Giving Compass' Take:

• Dr. Tyrone Freeman debunks the myth that African Americans are emerging donors, detailing the historical diversity in donorship over the years. 

• What are the consequences of this inaccurate portrayal of African American philanthropists?

• Check out these profiles of Black female philanthropists in the series called #BlackWomenGive. 

In our third post about philanthropy in America and in Myth #4 of Stanford Social Innovation Review’s article “Eight Myths of U.S. Philanthropy,” Dr. Tyrone Freeman, assistant professor of philanthropic studies and director of undergraduate programs at the Lilly Family School of Philanthropy, illustrates that African Americans are not new or emerging donors.

Instead, he shows that these donors have given since the first enslaved Africans disembarked in Virginia in 1619.

Four hundred years of formal and informal giving and volunteering woven throughout American history. Dr. Freeman provides multiple examples of generous gifts by African Americans over time.

  • James Forten, an African American philanthropist from colonial times, created wealth from sail-making and became a leader in the movement to end slavery by aiding runaways and financing abolitionist newspapers.
  • Thomy LaFon was born into a free family in 1810 in New Orleans. He grew up in poverty but became an entrepreneur, and helped finance the American Anti-Slavery Society and the Underground Railroad.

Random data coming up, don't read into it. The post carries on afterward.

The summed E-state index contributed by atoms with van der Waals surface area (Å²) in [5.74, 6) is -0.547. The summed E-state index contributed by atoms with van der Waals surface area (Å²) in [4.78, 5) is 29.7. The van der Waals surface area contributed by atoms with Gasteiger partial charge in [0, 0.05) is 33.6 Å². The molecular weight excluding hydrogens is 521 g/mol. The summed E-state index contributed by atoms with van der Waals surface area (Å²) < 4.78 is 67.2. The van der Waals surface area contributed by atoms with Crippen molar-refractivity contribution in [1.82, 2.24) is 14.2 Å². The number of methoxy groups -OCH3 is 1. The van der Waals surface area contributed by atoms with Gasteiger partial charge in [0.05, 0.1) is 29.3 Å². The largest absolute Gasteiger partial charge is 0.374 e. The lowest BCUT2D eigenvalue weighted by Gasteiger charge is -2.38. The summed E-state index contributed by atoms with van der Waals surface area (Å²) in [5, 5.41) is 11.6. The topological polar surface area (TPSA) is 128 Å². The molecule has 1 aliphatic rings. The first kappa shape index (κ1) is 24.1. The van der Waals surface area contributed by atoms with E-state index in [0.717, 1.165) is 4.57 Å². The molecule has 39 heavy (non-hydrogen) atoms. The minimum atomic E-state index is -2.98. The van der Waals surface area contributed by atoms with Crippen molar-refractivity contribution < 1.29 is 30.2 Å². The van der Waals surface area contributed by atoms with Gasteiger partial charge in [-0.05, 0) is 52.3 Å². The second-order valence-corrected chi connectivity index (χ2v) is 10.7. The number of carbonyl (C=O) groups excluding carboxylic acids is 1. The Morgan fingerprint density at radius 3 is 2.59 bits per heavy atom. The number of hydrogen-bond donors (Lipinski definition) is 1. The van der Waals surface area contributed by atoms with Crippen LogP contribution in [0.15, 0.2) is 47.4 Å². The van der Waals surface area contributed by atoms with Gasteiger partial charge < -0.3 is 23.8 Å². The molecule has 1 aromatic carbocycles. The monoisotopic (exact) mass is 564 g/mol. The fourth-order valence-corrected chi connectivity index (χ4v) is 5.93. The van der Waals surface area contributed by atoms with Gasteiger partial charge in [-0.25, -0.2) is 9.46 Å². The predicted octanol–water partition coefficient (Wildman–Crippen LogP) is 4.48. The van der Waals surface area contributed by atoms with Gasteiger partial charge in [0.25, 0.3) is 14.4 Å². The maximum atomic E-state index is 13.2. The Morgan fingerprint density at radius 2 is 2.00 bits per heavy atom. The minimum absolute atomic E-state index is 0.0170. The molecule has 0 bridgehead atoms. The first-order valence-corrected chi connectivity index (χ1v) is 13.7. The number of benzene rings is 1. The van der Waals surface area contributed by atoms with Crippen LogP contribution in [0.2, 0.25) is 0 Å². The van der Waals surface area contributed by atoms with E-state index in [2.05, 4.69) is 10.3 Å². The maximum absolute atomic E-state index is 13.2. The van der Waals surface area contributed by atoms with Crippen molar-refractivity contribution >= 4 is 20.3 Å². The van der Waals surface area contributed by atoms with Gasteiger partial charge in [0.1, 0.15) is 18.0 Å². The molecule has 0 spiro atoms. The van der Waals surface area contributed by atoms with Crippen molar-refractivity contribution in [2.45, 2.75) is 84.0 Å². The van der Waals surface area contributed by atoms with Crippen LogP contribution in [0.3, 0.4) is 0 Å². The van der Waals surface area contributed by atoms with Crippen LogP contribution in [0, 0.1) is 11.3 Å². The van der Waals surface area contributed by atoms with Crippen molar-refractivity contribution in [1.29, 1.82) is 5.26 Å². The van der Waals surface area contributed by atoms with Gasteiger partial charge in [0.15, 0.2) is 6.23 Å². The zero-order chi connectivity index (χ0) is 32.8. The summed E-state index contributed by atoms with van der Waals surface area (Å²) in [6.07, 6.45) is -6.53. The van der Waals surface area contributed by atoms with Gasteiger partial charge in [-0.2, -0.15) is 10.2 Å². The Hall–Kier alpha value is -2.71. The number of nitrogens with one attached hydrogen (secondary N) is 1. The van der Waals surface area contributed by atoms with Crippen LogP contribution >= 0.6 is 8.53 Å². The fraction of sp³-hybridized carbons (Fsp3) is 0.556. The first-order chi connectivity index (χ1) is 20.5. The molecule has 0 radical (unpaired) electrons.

• Colonel John McKeee provided housing for black migrants who traveled north after the Civil War, while A.G. Gaston donated time, talent, and treasure to the civil rights movement. The Birmingham, Alabama Boys and Girls Club is named after Gaston.

Painting African Americans as “new and emerging” not only ignores hundreds of years of giving, it also distorts nonprofits’ ideas of how and in what ways African Americans can give, and inhibits those nonprofits from properly reaching out and soliciting gifts.

“The ‘one-size-fits-all’ approaches to fundraising and philanthropy overlooks motivations, interests, and needs of donors of color. The unfortunate result is misalignment in our identification, cultivation, solicitation, and stewardship strategies, which fail to effectively engage this important community,” Dr. Freeman explains.

Read the full article about diverse and historic philanthropy in America by Abby Rolland at the Lilly Family School of Philanthropy.